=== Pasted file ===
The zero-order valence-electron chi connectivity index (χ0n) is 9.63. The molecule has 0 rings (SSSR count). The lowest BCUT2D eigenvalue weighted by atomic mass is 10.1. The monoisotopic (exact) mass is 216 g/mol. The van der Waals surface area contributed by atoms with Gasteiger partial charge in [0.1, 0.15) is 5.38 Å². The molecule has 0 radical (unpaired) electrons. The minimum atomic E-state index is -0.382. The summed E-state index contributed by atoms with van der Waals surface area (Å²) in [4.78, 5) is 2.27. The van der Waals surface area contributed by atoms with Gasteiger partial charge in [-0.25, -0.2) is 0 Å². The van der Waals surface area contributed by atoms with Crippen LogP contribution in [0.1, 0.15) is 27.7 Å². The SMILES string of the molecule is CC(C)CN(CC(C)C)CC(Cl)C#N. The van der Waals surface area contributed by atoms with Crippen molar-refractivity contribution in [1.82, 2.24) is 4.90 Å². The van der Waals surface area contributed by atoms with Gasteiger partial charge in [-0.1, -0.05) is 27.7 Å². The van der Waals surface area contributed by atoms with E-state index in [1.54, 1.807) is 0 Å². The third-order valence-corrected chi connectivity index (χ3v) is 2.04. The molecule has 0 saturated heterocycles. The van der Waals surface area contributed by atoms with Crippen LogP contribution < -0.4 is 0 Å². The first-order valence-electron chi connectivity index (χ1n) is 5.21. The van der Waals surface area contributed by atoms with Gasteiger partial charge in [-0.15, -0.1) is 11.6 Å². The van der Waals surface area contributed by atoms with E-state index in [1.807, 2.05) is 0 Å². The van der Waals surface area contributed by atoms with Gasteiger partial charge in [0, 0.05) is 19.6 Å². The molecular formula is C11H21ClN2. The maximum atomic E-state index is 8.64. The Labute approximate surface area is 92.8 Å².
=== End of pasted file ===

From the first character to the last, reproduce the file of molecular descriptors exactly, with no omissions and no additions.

The zero-order valence-electron chi connectivity index (χ0n) is 9.63. The molecule has 0 rings (SSSR count). The lowest BCUT2D eigenvalue weighted by atomic mass is 10.1. The monoisotopic (exact) mass is 216 g/mol. The van der Waals surface area contributed by atoms with Gasteiger partial charge in [0.1, 0.15) is 5.38 Å². The molecule has 0 radical (unpaired) electrons. The minimum atomic E-state index is -0.382. The summed E-state index contributed by atoms with van der Waals surface area (Å²) in [4.78, 5) is 2.27. The van der Waals surface area contributed by atoms with Gasteiger partial charge in [-0.25, -0.2) is 0 Å². The van der Waals surface area contributed by atoms with Crippen LogP contribution in [0.1, 0.15) is 27.7 Å². The SMILES string of the molecule is CC(C)CN(CC(C)C)CC(Cl)C#N. The van der Waals surface area contributed by atoms with Crippen molar-refractivity contribution in [1.82, 2.24) is 4.90 Å². The van der Waals surface area contributed by atoms with Gasteiger partial charge in [-0.1, -0.05) is 27.7 Å². The van der Waals surface area contributed by atoms with E-state index in [1.54, 1.807) is 0 Å². The third-order valence-corrected chi connectivity index (χ3v) is 2.04. The molecule has 0 saturated heterocycles. The van der Waals surface area contributed by atoms with Crippen LogP contribution < -0.4 is 0 Å². The first-order valence-electron chi connectivity index (χ1n) is 5.21. The van der Waals surface area contributed by atoms with Gasteiger partial charge in [-0.15, -0.1) is 11.6 Å². The van der Waals surface area contributed by atoms with E-state index in [1.807, 2.05) is 0 Å². The van der Waals surface area contributed by atoms with Gasteiger partial charge in [0, 0.05) is 19.6 Å². The molecular formula is C11H21ClN2. The maximum atomic E-state index is 8.64. The Labute approximate surface area is 92.8 Å².